But the scheme also included plans to sell data – for a small cost-recovery fee – to researchers, charities and private organisations, which attracted a lot of concern from GPs and privacy campaigners as it was run on an 'assumed consent' model.

After the furore, NHS England began runnning ‘pathfinder’ pilots in four parts of the country to test different ways of rolling out the scheme, but these have now been scrapped after Dame Fiona's review.

However, the Government says it remains 'absolutely committed' to 'the benefits of sharing information' to improve patient outcomes' so care.data may be dead, but the idea is still alive.

Readers' comments (9)

  • What a sad waste of tax payers monies.It is easy to spend money when it not your own seems to be the mantra of government(of whatever color)

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  • What a big story!
    Oh, there is something else on the news today....

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  • Shows how much they CARE!!!

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  • After the termination of both the GPES IAG (June 2015) *and* the Care Data Advisory Group (October 2015), the Care Data Program Board was preparing for a "Single National GP Data Extract" - which appeared to include all the GP record: I'm not clear whether this included free text.
    " However, the Government and the health and care system remain absolutely committed to realising the benefits of sharing information, as an essential part of improving outcomes for patients.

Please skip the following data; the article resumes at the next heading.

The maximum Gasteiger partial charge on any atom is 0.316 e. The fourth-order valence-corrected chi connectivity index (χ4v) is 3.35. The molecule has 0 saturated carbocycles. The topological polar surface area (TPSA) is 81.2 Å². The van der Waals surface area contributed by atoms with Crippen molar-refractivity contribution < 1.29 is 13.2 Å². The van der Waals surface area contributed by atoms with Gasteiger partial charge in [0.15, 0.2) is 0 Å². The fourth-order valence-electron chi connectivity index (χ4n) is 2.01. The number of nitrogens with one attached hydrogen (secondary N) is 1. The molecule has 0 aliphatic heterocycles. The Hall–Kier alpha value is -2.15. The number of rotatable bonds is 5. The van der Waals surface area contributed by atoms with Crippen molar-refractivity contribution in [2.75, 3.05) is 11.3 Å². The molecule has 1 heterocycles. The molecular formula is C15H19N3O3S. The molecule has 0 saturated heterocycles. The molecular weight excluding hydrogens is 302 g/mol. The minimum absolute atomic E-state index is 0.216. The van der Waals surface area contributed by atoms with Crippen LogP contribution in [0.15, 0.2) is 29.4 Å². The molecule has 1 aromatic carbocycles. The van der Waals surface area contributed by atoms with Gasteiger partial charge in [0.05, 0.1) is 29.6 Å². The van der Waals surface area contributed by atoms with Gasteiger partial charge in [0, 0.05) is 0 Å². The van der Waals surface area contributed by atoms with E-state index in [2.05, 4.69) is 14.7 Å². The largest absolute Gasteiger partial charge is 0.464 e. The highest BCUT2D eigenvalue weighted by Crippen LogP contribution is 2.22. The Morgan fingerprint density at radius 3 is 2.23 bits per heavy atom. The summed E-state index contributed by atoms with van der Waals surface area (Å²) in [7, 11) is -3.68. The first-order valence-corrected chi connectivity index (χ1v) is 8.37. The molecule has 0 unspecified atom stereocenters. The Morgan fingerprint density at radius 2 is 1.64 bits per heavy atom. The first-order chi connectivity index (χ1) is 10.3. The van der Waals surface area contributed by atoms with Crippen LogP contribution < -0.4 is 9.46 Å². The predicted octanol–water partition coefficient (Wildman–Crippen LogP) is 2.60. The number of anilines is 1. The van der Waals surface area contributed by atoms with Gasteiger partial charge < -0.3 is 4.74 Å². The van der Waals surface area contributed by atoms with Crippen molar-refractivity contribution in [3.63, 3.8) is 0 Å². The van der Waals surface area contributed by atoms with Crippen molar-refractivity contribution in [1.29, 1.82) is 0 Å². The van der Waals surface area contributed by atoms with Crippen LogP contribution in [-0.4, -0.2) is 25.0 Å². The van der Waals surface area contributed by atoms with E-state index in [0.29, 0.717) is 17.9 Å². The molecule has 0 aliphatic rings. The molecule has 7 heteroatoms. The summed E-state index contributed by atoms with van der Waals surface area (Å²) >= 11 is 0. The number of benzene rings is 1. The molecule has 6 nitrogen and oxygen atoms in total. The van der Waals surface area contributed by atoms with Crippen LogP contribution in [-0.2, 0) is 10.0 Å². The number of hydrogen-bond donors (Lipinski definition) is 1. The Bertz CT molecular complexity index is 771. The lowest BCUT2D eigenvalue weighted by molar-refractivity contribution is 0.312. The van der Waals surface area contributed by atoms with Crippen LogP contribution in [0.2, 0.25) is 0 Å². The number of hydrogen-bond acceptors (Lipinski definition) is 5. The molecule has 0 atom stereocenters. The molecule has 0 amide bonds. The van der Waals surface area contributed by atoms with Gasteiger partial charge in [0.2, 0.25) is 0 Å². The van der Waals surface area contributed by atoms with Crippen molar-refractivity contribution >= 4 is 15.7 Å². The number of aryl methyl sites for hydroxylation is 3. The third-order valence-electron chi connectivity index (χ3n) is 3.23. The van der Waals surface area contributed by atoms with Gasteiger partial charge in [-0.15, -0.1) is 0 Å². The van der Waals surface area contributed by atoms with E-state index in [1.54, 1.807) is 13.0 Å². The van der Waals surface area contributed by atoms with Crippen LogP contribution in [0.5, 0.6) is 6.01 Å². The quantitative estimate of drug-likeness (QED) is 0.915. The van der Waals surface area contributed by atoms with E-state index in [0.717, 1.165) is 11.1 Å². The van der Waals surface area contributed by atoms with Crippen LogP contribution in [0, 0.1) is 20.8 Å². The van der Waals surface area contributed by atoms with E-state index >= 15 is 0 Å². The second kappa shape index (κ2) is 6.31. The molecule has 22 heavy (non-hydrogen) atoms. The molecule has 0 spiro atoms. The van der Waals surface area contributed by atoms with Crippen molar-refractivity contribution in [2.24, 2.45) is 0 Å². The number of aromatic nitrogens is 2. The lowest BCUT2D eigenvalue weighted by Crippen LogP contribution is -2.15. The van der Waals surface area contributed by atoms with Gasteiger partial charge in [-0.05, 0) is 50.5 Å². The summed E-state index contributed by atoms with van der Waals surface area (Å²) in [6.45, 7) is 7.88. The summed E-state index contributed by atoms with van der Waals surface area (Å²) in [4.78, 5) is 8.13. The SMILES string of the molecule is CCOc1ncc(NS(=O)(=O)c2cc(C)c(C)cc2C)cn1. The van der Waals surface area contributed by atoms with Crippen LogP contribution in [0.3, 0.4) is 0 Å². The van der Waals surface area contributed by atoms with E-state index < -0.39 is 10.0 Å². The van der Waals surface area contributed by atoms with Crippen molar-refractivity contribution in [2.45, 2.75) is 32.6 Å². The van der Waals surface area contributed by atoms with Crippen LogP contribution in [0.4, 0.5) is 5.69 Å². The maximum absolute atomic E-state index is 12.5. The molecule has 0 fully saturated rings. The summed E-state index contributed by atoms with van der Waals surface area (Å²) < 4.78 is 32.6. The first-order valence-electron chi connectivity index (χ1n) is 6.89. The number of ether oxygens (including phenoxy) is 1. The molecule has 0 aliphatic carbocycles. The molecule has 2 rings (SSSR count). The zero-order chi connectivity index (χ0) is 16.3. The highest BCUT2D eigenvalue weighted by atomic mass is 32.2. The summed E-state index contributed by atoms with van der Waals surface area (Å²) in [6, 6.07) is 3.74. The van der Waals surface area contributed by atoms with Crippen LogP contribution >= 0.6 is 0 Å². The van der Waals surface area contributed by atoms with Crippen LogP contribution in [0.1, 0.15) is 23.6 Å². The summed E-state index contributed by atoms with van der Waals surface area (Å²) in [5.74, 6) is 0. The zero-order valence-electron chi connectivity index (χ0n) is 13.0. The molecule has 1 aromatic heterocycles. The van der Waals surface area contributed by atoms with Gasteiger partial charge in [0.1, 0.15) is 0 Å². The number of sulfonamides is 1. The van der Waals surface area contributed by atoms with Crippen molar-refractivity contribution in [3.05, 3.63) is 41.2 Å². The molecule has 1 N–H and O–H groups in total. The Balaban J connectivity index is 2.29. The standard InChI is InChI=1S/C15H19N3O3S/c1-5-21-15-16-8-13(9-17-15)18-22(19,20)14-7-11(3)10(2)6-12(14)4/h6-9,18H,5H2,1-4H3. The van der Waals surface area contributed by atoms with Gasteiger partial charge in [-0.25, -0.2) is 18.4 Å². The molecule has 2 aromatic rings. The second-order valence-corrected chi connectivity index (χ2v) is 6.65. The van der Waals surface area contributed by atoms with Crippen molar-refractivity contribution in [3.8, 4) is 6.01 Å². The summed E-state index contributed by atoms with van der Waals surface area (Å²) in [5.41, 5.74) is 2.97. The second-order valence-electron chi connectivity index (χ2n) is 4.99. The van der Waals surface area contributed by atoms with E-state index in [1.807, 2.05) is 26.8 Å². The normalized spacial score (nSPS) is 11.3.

'Therefore this work will now be taken forward by the National Information Board, in close collaboration with the primary care community, in order to retain public confidence and to drive better care for patients.'"
    Does this mean that the Single National GP Data Extraction will still be imposed via a Direction (under the Health & Social Care Act 2012, this removes both the power and the obligation of GPs, as Data Controllers, to protect their patients' data)?

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  • Interesting that I find out about this through Pulse despite being a member of the Care.Data Oversight Board. However, needed to happen. A flawed idea which had lost the confidence of the profession and the public. Pity they did not listen to what we were saying when it was being set up, would have saved millions!!! Tim Kelsey et al should be held to account for wasting tax payers money.

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  • Let's not forget the role Dr Gordon Gancz played in this (see link in article). Cheers Gordon!

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  • Sounds like this is part of planning for privatisation? So the government will want to carry it on in some form.

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  • How many millions wasted on this failure?

    Might not be as much as the £160m NHSE under-spend in Primary care (£3 per patient).

    Its not hard to see why things are not going well.

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  • Russell Thorpe

    I echo the sentiment re Dr Gancz. He is in my eyes a primary care hero. In the finest tradition of primary care he placed himself between his patients and the vultures after their personal information. He took considerable incoming flak as a result, which he brushed aside with cool irefutable logic.